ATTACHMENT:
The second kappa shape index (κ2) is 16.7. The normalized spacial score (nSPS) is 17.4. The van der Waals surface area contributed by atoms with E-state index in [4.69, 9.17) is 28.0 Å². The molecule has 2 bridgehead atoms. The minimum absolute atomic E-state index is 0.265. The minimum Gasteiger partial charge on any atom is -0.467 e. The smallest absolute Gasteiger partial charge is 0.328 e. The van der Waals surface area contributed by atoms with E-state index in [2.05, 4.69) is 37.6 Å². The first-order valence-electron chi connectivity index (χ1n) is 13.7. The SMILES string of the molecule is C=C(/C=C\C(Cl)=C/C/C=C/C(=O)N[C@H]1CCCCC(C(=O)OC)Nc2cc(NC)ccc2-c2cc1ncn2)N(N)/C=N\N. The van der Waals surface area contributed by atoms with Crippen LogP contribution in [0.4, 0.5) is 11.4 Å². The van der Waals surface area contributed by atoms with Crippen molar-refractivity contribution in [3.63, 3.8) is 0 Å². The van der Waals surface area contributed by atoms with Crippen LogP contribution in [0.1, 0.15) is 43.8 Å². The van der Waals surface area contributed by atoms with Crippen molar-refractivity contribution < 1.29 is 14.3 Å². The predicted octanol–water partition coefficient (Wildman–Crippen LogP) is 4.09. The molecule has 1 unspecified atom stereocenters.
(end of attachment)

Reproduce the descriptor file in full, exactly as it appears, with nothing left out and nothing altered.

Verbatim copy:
The second kappa shape index (κ2) is 16.7. The normalized spacial score (nSPS) is 17.4. The van der Waals surface area contributed by atoms with E-state index in [4.69, 9.17) is 28.0 Å². The molecule has 2 bridgehead atoms. The minimum absolute atomic E-state index is 0.265. The minimum Gasteiger partial charge on any atom is -0.467 e. The smallest absolute Gasteiger partial charge is 0.328 e. The van der Waals surface area contributed by atoms with E-state index in [2.05, 4.69) is 37.6 Å². The first-order valence-electron chi connectivity index (χ1n) is 13.7. The SMILES string of the molecule is C=C(/C=C\C(Cl)=C/C/C=C/C(=O)N[C@H]1CCCCC(C(=O)OC)Nc2cc(NC)ccc2-c2cc1ncn2)N(N)/C=N\N. The van der Waals surface area contributed by atoms with Crippen LogP contribution in [0.4, 0.5) is 11.4 Å². The van der Waals surface area contributed by atoms with Crippen molar-refractivity contribution in [3.63, 3.8) is 0 Å². The van der Waals surface area contributed by atoms with Crippen LogP contribution in [0.1, 0.15) is 43.8 Å². The van der Waals surface area contributed by atoms with Crippen molar-refractivity contribution < 1.29 is 14.3 Å². The predicted octanol–water partition coefficient (Wildman–Crippen LogP) is 4.09. The molecule has 1 unspecified atom stereocenters.